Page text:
The Spice in Horror.

I was on a Twitter ramble earlier about horror because, you know, I write it and the further I get into this book process, the more I’m learning about STUFF. Book stuff. How people react to book stuff. I make no secret that I’m a horror fan. I’m not a maniac like Dave, but I’m no slouch. I watch a lot of horror movies, I have a solid background in all the classics. I get how horror fandom works. I understand the “beauty” of gore (even if I don’t particularly care for it myself) and I can sit through most horror movies without flinching.

I want to touch on that last point today. I, Hillary, can sit through most horror movies without flinching.

Most people I know cannot.

Because I’m desensitized thanks to extended exposure to the genre.

Most people I know are not.

My friend Autumn likened it to growing up eating spicy foods. I really like this analogy. A person who is fed spicy food day in and day out will have far more tolerance for spice. Their palate is far different than someone who eats only mac and cheese every day. What’s mild to your spice eater will be BOOYAH HOT to your mac and cheese eater. Horror works in the same way, I think. A movie has to work harder to make me spook because I’ve seen so many others, but relatively “mild” scares could send my non-horrorite friends through the ceiling.

This isn’t a bad thing, but it is noteworthy, especially considering there is (in my estimation) a significant gap between a full-throttle adult horror novel and a YA horror novel. The body count is less in YA, the gore is tuned way, way down. You are writing for teens, after all, so the vanilla slant is to be expected. But I think for people who are used to something more extreme, there’s bound to be a sense of disappointment picking up your typical YA horror novel. It’s going to seem very bubblegum. And sure, some people will temper their expectations, but some won’t because all they want from their book is entertainment—which is absolutely fair–and the book is giving them a hamburger patty when they hunger for prime rib.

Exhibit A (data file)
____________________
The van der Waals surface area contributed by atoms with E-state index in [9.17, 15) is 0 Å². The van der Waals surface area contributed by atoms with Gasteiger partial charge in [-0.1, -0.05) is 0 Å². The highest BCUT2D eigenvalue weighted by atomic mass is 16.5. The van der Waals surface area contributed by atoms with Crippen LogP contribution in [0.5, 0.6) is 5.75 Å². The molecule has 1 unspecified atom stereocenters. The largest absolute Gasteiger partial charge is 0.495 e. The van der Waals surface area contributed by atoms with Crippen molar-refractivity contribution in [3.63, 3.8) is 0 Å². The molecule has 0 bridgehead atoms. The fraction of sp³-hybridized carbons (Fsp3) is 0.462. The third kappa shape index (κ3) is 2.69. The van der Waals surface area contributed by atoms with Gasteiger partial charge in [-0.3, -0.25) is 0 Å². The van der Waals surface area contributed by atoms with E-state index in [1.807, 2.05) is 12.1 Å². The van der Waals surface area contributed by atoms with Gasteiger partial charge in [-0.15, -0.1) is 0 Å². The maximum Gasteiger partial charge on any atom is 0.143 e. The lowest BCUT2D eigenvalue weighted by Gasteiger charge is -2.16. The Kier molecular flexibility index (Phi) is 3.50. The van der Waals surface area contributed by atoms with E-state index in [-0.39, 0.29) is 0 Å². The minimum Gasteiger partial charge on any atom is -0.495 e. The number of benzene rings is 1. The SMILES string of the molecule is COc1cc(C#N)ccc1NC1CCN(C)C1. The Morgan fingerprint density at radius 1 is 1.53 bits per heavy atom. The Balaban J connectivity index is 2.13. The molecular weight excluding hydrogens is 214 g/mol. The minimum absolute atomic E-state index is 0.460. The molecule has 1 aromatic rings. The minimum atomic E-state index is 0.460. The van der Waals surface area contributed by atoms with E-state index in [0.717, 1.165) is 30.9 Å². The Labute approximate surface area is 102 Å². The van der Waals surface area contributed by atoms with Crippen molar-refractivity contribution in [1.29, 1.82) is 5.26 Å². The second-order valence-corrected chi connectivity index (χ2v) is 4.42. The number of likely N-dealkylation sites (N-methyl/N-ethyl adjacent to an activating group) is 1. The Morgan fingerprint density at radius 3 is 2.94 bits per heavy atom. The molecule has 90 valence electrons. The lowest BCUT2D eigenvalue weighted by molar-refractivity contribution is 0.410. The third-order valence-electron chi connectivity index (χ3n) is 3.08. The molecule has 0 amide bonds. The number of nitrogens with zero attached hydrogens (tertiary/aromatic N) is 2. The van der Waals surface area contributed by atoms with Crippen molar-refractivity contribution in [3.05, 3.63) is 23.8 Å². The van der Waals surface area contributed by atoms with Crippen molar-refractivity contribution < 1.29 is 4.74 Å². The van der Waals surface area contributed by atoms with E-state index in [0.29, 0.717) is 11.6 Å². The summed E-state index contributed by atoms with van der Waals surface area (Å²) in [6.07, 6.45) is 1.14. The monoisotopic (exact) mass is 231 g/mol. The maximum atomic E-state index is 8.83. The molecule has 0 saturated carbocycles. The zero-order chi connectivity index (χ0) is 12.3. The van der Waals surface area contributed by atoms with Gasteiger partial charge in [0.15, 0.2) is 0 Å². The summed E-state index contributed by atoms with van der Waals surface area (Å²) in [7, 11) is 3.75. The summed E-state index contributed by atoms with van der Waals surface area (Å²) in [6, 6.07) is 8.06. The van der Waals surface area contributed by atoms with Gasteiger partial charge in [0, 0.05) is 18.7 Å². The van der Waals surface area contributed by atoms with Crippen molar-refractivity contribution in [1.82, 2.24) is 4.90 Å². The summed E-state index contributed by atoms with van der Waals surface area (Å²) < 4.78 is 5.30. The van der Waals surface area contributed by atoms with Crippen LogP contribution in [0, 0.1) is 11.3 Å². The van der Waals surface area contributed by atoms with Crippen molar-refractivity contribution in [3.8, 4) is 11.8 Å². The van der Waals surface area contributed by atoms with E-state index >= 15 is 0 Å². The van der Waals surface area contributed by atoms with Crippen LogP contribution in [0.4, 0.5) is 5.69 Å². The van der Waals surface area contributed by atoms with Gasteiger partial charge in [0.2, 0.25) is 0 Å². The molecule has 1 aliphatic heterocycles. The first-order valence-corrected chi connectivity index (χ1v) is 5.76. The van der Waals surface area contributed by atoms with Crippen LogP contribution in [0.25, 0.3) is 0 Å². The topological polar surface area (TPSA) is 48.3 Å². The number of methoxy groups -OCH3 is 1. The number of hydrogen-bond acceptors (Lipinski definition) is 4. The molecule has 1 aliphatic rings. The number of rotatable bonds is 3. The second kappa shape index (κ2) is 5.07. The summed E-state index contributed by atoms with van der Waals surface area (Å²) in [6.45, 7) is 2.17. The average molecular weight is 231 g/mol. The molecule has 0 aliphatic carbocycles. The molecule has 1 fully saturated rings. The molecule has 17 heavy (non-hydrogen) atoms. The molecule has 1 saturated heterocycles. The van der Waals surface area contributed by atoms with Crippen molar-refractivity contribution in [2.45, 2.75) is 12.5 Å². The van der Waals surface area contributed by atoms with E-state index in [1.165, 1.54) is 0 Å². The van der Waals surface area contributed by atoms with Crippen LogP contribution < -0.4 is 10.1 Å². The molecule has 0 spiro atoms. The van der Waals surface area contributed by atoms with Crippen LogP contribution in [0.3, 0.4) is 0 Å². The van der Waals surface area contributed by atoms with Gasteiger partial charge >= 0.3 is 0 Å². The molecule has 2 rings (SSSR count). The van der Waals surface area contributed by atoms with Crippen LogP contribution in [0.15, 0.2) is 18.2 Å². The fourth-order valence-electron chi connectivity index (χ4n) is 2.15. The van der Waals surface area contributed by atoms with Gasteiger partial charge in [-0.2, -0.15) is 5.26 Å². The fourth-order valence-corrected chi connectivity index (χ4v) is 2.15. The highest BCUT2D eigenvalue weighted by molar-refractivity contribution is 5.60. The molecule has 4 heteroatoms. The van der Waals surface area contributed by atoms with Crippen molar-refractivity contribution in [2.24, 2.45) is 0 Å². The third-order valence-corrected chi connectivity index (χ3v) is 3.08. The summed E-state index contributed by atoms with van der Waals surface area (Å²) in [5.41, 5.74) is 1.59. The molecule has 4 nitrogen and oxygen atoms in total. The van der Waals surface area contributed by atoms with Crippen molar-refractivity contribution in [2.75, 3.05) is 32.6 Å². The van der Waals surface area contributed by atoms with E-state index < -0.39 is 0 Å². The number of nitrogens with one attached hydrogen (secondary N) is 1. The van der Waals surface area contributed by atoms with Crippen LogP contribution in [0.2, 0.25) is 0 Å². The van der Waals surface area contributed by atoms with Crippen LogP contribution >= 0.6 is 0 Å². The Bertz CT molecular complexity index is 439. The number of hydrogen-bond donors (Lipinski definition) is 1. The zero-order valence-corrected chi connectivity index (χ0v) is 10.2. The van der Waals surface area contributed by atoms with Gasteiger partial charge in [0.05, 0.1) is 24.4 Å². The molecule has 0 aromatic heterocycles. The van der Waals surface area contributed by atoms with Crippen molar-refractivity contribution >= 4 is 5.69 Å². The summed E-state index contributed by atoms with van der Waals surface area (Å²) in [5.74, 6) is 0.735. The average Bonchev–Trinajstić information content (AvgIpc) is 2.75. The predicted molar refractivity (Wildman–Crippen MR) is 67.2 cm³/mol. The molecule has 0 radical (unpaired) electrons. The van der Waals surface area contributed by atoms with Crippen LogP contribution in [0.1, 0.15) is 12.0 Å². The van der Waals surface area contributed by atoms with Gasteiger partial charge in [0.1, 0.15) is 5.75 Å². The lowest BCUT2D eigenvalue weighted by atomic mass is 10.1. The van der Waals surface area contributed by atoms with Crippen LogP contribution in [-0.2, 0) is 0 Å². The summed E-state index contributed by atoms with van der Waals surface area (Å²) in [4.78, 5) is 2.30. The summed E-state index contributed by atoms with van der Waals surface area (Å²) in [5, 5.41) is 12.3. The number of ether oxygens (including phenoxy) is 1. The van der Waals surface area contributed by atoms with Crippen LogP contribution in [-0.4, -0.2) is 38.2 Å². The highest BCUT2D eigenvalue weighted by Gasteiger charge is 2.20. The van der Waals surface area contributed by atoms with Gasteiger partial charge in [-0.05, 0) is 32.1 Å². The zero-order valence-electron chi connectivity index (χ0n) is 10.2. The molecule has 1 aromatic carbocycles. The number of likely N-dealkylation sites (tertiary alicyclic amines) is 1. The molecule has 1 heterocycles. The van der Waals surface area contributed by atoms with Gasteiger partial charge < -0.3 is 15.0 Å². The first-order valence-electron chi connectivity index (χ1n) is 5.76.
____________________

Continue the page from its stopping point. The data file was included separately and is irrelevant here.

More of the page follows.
So what’s the horror author to do? There’s an unspoken choice here, yeah?

A) Write a book aimed at the mac and cheese eater.
B) Write a book aimed at the spice eater.

Sure, some people find that magical line between (I think Charlie Higson does it with THE ENEMY) but for the most part you will lean one way or the other. Choice A is the more commercial choice. You can cast a wider net and snag more “regular” readers that way but you’ll inevitably disappoint the horror aficionados. You’ll also appeal to more editors because horror isn’t quite like other genres–it gets a visceral reaction from people. Folks can either do gore/violence/scares or they can’t, and if you have an editor who’s a mac and cheese eater, they’re going to fling a hardcore horror novel away like it’s the hottest tamale in the universe. (For a point of reference? MARY had editors who couldn’t get past the first “real” scare during the sub process. And according to my palate, that book is on the mild side.)

Choice B might feed the horror writer’s soul, and they might feel that they’re speaking to their tribe, but it’s also a more limited audience and it’s definitely going to have more limited publication options. It’s also risking being a put-down for a lot of non-horror fans and that’s money out of the pocket. From my experience? More people AREN’T fans of horror than are. We might all enjoy The Sixth Sense or a rewatch of The Shining, but that’s not quite fandom. That’s indulging in a genre film every once in a while. The fans I’m talking about will see twelve films playing at the cinema and almost always pick the horror movie despite the new Leo DiCaprio blockbuster. They’ll know who Fulci was. Coffin Joe will be a thing to them.

Being a horror fan who wrote what I comfortably call introductory horror probably means I’m a sellout in some ways. I’m letting my tribe down. I’m okay with that, I think. MARY does what I wanted it to do, and maybe someone will read my book and decide that horror is for them and extend their search to bloodier, more visceral reads. The notion delights me. But acknowledging that I pulled punches means I also acknowledge that this book probably won’t appeal to the seasoned horror vet, and that makes me a little sad.

Complicated! Interesting, yes, but complicated.

Hillary out.

2 thoughts on “The Spice in Horror.

  1. Interesting post. Just finished Mary, and your post would explain why I think that middle school students can handle the book. It’s ghost violence, which is better than human violence, and it’s slimy and oozy and bloody without being more…visceral? My students (ages 11-14) are a blood thirsty lot, and I think they will like your book. No shame in writing introductory anything!

    • For some reason, this comment just showed up on my feed. Which . . . thanks, WordPress. (Or thanks brain, whichever.)

      I wrote the book FOR kids like me. Who . . . you know. I’m a little bloodthirsty myself. I went straight from Christopher Pike to King. Imagine my mother’s delight to see me walking around the house with CUJO at thirteen. I wanted to craft something halfway in between those authors. I hope kids like it. They’re who I had in mind when I put it together.

      Thank you!

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